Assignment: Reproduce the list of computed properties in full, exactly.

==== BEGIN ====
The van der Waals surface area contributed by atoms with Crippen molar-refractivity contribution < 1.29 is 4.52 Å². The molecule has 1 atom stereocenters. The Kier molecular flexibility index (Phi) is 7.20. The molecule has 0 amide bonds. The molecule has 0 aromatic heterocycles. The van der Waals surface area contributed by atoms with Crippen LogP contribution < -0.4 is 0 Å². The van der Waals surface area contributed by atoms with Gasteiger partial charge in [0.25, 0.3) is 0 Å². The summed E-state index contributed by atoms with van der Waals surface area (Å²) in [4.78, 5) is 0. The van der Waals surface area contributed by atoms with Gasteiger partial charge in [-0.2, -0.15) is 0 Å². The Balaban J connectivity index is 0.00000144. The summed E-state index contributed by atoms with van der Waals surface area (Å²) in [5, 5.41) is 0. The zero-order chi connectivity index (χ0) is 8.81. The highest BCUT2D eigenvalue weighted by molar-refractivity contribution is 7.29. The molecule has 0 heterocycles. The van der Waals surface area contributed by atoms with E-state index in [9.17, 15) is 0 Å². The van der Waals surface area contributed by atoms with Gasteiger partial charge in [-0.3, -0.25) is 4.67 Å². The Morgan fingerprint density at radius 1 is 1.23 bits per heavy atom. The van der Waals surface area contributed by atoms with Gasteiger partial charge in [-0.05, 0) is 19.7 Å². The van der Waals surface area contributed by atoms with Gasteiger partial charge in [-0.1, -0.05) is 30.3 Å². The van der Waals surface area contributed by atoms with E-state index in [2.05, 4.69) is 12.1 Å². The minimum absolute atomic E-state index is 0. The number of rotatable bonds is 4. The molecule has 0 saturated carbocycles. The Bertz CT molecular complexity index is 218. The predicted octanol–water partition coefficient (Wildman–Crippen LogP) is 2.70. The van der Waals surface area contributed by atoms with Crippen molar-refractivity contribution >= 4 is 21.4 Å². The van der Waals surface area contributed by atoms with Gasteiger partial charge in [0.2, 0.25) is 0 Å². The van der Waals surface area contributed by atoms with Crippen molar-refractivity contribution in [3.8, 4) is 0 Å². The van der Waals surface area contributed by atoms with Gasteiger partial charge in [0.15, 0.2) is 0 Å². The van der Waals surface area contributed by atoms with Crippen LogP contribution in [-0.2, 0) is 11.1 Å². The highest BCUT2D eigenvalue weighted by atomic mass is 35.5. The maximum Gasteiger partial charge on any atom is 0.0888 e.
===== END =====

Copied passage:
The van der Waals surface area contributed by atoms with Crippen molar-refractivity contribution < 1.29 is 4.52 Å². The molecule has 1 atom stereocenters. The Kier molecular flexibility index (Phi) is 7.20. The molecule has 0 amide bonds. The molecule has 0 aromatic heterocycles. The van der Waals surface area contributed by atoms with Crippen LogP contribution < -0.4 is 0 Å². The van der Waals surface area contributed by atoms with Gasteiger partial charge in [0.25, 0.3) is 0 Å². The summed E-state index contributed by atoms with van der Waals surface area (Å²) in [4.78, 5) is 0. The van der Waals surface area contributed by atoms with Gasteiger partial charge in [-0.2, -0.15) is 0 Å². The Balaban J connectivity index is 0.00000144. The summed E-state index contributed by atoms with van der Waals surface area (Å²) in [5, 5.41) is 0. The zero-order chi connectivity index (χ0) is 8.81. The highest BCUT2D eigenvalue weighted by molar-refractivity contribution is 7.29. The molecule has 0 heterocycles. The van der Waals surface area contributed by atoms with E-state index in [9.17, 15) is 0 Å². The van der Waals surface area contributed by atoms with Gasteiger partial charge in [-0.3, -0.25) is 4.67 Å². The Morgan fingerprint density at radius 1 is 1.23 bits per heavy atom. The van der Waals surface area contributed by atoms with Gasteiger partial charge in [-0.05, 0) is 19.7 Å². The van der Waals surface area contributed by atoms with Gasteiger partial charge in [-0.1, -0.05) is 30.3 Å². The van der Waals surface area contributed by atoms with E-state index in [2.05, 4.69) is 12.1 Å². The minimum absolute atomic E-state index is 0. The number of rotatable bonds is 4. The molecule has 0 saturated carbocycles. The Bertz CT molecular complexity index is 218. The predicted octanol–water partition coefficient (Wildman–Crippen LogP) is 2.70. The van der Waals surface area contributed by atoms with Crippen molar-refractivity contribution >= 4 is 21.4 Å². The van der Waals surface area contributed by atoms with Gasteiger partial charge in [0.2, 0.25) is 0 Å². The van der Waals surface area contributed by atoms with Crippen molar-refractivity contribution in [3.8, 4) is 0 Å². The van der Waals surface area contributed by atoms with Gasteiger partial charge in [0.15, 0.2) is 0 Å². The van der Waals surface area contributed by atoms with Crippen LogP contribution in [-0.2, 0) is 11.1 Å². The highest BCUT2D eigenvalue weighted by atomic mass is 35.5. The maximum Gasteiger partial charge on any atom is 0.0888 e.